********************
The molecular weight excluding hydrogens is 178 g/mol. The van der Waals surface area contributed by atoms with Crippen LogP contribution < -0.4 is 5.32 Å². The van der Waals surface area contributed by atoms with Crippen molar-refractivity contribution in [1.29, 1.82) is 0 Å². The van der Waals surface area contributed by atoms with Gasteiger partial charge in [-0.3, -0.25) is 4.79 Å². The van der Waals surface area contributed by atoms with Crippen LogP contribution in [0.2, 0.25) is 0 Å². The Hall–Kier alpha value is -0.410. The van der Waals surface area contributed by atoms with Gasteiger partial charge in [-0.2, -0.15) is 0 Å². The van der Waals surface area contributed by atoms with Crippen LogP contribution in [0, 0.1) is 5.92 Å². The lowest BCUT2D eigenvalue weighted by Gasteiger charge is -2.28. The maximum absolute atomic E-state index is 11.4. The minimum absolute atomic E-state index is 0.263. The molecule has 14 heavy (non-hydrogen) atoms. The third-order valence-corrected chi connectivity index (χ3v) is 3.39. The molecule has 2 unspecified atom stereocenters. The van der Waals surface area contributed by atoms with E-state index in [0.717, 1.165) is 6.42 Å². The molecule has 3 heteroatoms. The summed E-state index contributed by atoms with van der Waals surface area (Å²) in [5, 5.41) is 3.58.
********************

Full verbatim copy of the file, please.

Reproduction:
The molecular weight excluding hydrogens is 178 g/mol. The van der Waals surface area contributed by atoms with Crippen LogP contribution < -0.4 is 5.32 Å². The van der Waals surface area contributed by atoms with Crippen molar-refractivity contribution in [1.29, 1.82) is 0 Å². The van der Waals surface area contributed by atoms with Gasteiger partial charge in [-0.3, -0.25) is 4.79 Å². The van der Waals surface area contributed by atoms with Crippen LogP contribution in [0.2, 0.25) is 0 Å². The Hall–Kier alpha value is -0.410. The van der Waals surface area contributed by atoms with Gasteiger partial charge in [-0.2, -0.15) is 0 Å². The van der Waals surface area contributed by atoms with Crippen LogP contribution in [0, 0.1) is 5.92 Å². The lowest BCUT2D eigenvalue weighted by Gasteiger charge is -2.28. The maximum absolute atomic E-state index is 11.4. The minimum absolute atomic E-state index is 0.263. The molecule has 14 heavy (non-hydrogen) atoms. The third-order valence-corrected chi connectivity index (χ3v) is 3.39. The molecule has 2 unspecified atom stereocenters. The van der Waals surface area contributed by atoms with E-state index in [0.717, 1.165) is 6.42 Å². The molecule has 3 heteroatoms. The summed E-state index contributed by atoms with van der Waals surface area (Å²) in [5, 5.41) is 3.58.